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Structured-thinking frameworks

What are the different structured thinking frameworks available ?

A structured-thinking framework is a set of steps or stages that a data scientist can use to resolve a business problem in an evidence-based scientific manner. The three fundamental steps that form the basis of all the structured-thinking frameworks include identifying the problem, finding out the root cause, and creating solutions to address the root cause.

Structured-thinking frameworks are not rigid. They can be modified according to the context of your business problem statement.

Now you’ll learn about five structured-thinking frameworks in detail.

1. The six-step problem-solving model

The six-step problem-solving model is straightforward and can be used to solve any data science business problem. As the name suggests, this technique uses six steps to solve a problem:

  1. Have a clear and concise problem description.
  2. Examine the roots of the problem.
  3. Brainstorm possible solutions to the problem.
  4. Explore the possible solutions and select the most suitable solution.
  5. Execute the solution effectively.
  6. Evaluate the results.

This model follows the theory of continuous development and improvement. Therefore, it enables you to go back to choose an alternative solution in Step 4 if your results don’t solve the problem at the end of Step 6.

2. The drill-down technique

The drill-down technique is suitable for solving highly complex business problems. It works by breaking down the problem to identify the actual root cause. Once you know the root causes of all the smaller problems, you can develop solutions for the bigger problem. To use the drill-down technique, follow the steps given:

  1. List all the important problems.
  2. Identify the factors causing the problem.
  3. Continue the factor identification until you reach the root of the problem.
  4. Develop a plan that addresses the root cause of the problem.
  5. Implement the plan and review the progress periodically.

Although the drill-down technique does not provide a quick solution to the problem, it is the most comprehensive method that breaks down all the potential causes of the problem to identify the root cause and reach the solution.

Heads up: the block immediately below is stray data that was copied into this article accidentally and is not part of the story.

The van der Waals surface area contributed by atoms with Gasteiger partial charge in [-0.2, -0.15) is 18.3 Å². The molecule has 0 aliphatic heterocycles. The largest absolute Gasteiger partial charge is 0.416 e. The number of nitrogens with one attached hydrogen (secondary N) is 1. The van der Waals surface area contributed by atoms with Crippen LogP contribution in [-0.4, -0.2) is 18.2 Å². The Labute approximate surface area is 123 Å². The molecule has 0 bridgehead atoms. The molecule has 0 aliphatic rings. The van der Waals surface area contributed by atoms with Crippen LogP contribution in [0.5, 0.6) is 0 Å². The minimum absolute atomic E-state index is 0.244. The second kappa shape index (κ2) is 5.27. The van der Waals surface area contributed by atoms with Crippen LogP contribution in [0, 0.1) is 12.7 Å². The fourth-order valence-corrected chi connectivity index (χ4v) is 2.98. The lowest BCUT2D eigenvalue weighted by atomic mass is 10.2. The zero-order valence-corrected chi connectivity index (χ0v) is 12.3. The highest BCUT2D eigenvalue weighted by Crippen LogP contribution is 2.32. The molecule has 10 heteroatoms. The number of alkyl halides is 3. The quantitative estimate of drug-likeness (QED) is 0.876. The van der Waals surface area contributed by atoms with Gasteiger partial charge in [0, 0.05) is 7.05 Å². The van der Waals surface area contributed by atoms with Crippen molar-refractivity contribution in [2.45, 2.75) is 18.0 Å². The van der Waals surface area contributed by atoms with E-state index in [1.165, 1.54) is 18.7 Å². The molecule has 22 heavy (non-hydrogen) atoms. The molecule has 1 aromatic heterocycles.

3. Eight disciplines of problem-solving (8D)

The 8D methodology is a team-oriented, structured problem-solving methodology used to identify, correct, and eliminate recurring problems. This technique provides a systematic and practical approach to solving a business problem and provides a documented database of improvements.

The eight steps in this methodology are as follows:

  1. Build a skilled team.
  2. Define the problem by identifying the problem’s ‘who’, ‘what’, ‘where’, ‘when’, ‘why’, and ‘how’.
  3. Develop a practical plan to contain the problem.
  4. Determine and identify root causes using diagrams and flowcharts.
  5. Assess the plan and rework, if required.
  6. Implement the revised action plan.
  7. Evaluate your results.
  8. Appreciate the team’s hard work.

4. The ‘5 whys’ technique

The ‘5 whys’ technique is a popular method of structured problem-solving. This technique follows a simple approach of asking ‘why?’ five times until you get to the root cause of the problem.

For instance, start with the central problem and ask why it happened; then, keep asking ‘why?’ until you reach the source of the problem. However, sometimes you may need to ask more or fewer than five ‘whys’ to get to the root cause. This intuition is something that data scientists acquire with a detailed understanding of the context of the problem and continuous practice.

Example of using the ‘5 whys’ technique

Problem statement: You are driving back home from work, and your car stops in the middle of the road.

The ‘5 whys’ technique application:

  • Why did your car stop? – Because the engine broke down.
  • Why did the engine break down? – Because I didn’t service my car this year.
  • Why didn’t you get your car serviced? – Because I didn’t have time.
  • Why didn’t you have any time? – Because I’m so busy balancing work and kids all the time.
  • Why are you unable to balance work and kids at the same time? – Because I struggle with multitasking effectively.

In this example, the ‘5 whys’ lead to the root cause of the problem: the person needs a helping hand to manage their work and kids since they are unable to do two tasks simultaneously, resulting in a lack of attention to other tasks.

5. Mutually Exclusive and Collectively Exhaustive (MECE) framework

MECE is a problem-solving technique where you need to list all possible options before choosing a solution. It’s a three-step approach and the steps include:

  1. Write down a clearly defined problem statement.
  2. List solutions in a branching fashion, as Options 1, 2, and 3.
  3. List the pros and cons of each option.

The image below illustrates the branching design of the MECE framework.

The image describes the branching scenario of the MECE problem-solving framework where the problem statement branches into three solution options and each solution option further branches into pros and cons.Click to enlarge

Next, you will choose a structured thinking framework to solve your data science business problem.

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Introduction to Data Science for Business

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